2/15/2017, noon | Updated on 2/15/2017, noon
Our Miss Brooks 100 is an ongoing centennial celebration of the life and legacy of Gwendolyn Elizabeth Brooks. If Ms. ...
Left to right: Rita Dove, Natasha Trethewey, Yusef Komunyakaa, Nora Brooks Blakley, Quraysh Ali Lansana, Tracy K. Smith and Gregory Pardlo, backstage at Reading: Our Miss Brooks 100. Photo Courtesy of the Chicago Community Trust

Brooks was also the poet laureate of the State of Illinois from 1968 until her death in 2000.

She also received an American Academy of Arts and Letters Award, the Frost Medal, a National Endowment for the Arts Award, the Shelley Memorial Award, and fellowships from the Academy of American Poets and the Guggenheim Foundation. Born in Topeka, Kansas, Brooks’ family moved to Chicago when she was young. Her parents supported her passion for reading and writing.

Brooks was 13 when her first published poem, Eventide, appeared

in the publication American Childhood and by the time she was 17, she was publishing poems frequently in the Chicago Defender.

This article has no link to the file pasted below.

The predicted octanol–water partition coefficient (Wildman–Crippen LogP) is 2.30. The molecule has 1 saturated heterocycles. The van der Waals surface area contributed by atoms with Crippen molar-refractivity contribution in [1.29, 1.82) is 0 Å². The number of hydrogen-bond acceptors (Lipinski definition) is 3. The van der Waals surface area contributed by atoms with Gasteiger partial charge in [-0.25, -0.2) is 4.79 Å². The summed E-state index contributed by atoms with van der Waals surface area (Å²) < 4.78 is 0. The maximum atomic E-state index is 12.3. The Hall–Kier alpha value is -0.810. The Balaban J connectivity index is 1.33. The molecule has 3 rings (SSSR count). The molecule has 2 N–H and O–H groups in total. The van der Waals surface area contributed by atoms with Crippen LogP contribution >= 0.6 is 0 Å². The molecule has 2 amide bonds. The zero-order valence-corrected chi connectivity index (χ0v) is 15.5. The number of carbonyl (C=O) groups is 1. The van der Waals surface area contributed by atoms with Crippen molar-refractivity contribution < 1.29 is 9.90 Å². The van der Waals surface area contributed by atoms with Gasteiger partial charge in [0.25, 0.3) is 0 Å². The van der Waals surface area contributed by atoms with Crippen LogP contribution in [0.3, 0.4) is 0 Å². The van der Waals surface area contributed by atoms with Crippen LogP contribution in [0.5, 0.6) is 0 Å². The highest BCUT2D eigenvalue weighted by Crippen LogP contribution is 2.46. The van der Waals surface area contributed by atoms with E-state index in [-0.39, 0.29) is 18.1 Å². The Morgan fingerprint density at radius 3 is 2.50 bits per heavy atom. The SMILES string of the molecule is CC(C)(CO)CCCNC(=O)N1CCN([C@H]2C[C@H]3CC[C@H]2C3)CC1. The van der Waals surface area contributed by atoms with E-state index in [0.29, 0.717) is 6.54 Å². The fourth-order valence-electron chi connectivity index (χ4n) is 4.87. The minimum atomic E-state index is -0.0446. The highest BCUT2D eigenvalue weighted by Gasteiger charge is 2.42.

After attending junior college and working for the National Association for the Advancement of Colored People, she developed her craft in poetry workshops and began writing the poems, focusing on urban blacks that would be published in her first collection,

A Street in Bronzeville.

Many of Brooks’ works displayed a political consciousness, especially those from the 1960s and later, several of her poems reflected the civil rights activism of that period. Her work has stood the test of time influencing not just the work of other poets, but some in the hip hop generation, including people like Chance the Rapper,

Lupe Fiasco and Rhymefest.

This event was presented in collaboration with the School of the Art Institute of Chicago, the Poetry Foundation, Poets & Writers, the Guild Literary Complex, the Chicago Community Trust, and encouraged by the Pulitzer Prizes.